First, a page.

Objective: To assess the influence of acute α and β blockade on ventilation and symptoms of breathlessness during exercise in patients with chronic heart failure and in controls.
Methods: 11 patients with chronic heart failure and 11 control subjects underwent repeated exercise testing with metabolic gas exchange after random, double blind administration of either an α blocker and placebo, a β blocker and a placebo, both an α blocker and a β blocker, or double placebo.
Results: Patients had a lower peak oxygen consumption (mean (SD) 20.7 (4.9) v 37.6 (9.6) ml/kg/min, p < 0.0001) and a steeper slope relating ventilation to carbon dioxide production (VE/V̇co2 slope) (26.5 (4.1) v 37.1 (8.2), p = 0.0011), than controls. Blood pressure was lower following α and β blockade (p < 0.05) and the gradients of the slopes relating heart rate to oxygen consumption following the β blocker were reduced (p < 0.05). Exercise time and peak ventilatory variables following β or α blockers were unchanged. Ventilation was reduced during submaximal exercise following the active medications. Combined α and β blockade produced the greatest difference (p < 0.005), but the α and β blockers alone also reduced ventilation (p < 0.05). There was no difference in perceived exertion during exercise with any of the treatments.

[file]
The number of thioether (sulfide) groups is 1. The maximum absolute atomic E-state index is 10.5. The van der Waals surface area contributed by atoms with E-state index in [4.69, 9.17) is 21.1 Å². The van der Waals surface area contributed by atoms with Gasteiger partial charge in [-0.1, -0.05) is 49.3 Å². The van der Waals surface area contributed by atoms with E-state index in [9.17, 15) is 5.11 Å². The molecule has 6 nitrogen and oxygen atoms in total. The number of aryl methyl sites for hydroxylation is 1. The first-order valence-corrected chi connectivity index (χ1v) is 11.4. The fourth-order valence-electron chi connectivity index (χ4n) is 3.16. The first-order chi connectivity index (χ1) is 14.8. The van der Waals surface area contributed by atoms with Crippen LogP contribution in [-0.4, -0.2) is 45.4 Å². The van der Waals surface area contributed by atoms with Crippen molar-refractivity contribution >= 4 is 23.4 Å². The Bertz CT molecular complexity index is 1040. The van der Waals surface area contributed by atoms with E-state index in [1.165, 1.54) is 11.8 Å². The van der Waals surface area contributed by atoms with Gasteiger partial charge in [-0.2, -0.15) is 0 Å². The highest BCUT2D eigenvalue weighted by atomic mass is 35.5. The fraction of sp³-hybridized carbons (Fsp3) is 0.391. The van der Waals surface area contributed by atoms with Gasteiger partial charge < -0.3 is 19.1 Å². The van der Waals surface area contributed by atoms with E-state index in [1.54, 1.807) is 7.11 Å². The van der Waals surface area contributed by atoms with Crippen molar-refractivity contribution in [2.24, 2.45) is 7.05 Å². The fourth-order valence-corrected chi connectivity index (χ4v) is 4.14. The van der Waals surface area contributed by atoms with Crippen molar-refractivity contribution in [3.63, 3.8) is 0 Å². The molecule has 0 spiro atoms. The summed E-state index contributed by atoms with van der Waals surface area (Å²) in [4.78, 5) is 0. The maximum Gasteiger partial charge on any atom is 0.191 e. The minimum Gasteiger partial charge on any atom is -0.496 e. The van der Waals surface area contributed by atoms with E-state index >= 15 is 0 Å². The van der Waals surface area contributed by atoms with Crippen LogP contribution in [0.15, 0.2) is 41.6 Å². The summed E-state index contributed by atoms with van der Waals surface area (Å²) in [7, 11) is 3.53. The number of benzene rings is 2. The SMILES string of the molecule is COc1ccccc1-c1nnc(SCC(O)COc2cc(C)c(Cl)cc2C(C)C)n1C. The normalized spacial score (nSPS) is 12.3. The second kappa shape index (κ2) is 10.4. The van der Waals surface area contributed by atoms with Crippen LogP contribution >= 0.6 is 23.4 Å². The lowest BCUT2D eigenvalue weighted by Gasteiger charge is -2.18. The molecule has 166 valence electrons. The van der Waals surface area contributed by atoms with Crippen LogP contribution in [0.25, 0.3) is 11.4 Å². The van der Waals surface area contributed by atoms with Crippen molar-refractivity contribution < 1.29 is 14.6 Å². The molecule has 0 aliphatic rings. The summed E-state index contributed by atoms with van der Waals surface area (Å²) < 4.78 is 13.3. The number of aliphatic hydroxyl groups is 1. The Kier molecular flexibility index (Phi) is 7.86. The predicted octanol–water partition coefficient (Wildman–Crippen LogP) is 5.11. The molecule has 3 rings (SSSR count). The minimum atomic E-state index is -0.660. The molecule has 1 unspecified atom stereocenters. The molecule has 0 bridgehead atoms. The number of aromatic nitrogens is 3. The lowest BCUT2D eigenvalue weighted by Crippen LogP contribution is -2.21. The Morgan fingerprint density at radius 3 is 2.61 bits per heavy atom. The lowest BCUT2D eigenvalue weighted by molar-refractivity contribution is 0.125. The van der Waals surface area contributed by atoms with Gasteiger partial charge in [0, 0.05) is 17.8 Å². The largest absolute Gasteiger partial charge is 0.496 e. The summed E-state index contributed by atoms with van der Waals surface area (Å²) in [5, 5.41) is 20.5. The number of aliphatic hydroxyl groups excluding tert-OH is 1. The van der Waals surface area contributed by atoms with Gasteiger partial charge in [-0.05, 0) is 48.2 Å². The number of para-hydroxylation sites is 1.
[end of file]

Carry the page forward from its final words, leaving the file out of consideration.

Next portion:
Conclusion: Acute sympathetic inhibition can reduce submaximal ventilation during exercise in patients with heart failure and control subjects, suggesting that autonomic nervous system activation has an important role in the abnormal ventilatory response to exercise in chronic heart failure.
- α receptors
- β receptors
- ventilatory response
- chronic heart failure
- exercise testing
- PV̇o2, peak oxygen consumption
- RER, respiratory exchange ratio
- V̇co2, carbon dioxide production
- VE, minute ventilation
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- PV̇o2, peak oxygen consumption
- RER, respiratory exchange ratio
- V̇co2, carbon dioxide production
- VE, minute ventilation
Patients with chronic heart failure complain of exercise intolerance, usually because of breathlessness and fatigue.1 This can be objectively assessed as a reduction in peak oxygen consumption (PV̇o2) during incremental exercise testing with metabolic gas exchange analysis.2 Patients also have an increased ventilatory response to exercise as shown by an increase in the slope relating ventilation to carbon dioxide production (VE/V̇co2 slope).3,4 The VE/V̇co2 slope is abnormal throughout exercise5 and correlates inversely with PV̇o2, so that the greater the ventilatory response, the lower the exercise capacity.3,4
The cause of this abnormal ventilatory response is not clearly understood. Lung function is abnormal in patients with chronic heart failure,6,7 and we have previously shown that patients’ exercise capacity is partly limited by a reduced maximal tidal volume, leading to a greater dependence on frequency early during exercise.8 Skeletal muscle is also involved in ventilatory control. Skeletal muscle contains receptors, termed ergoreceptors, that stimulate ventilation in response to work.9 These receptors are overactive in heart failure and are linked to the increased sympathetic activity.10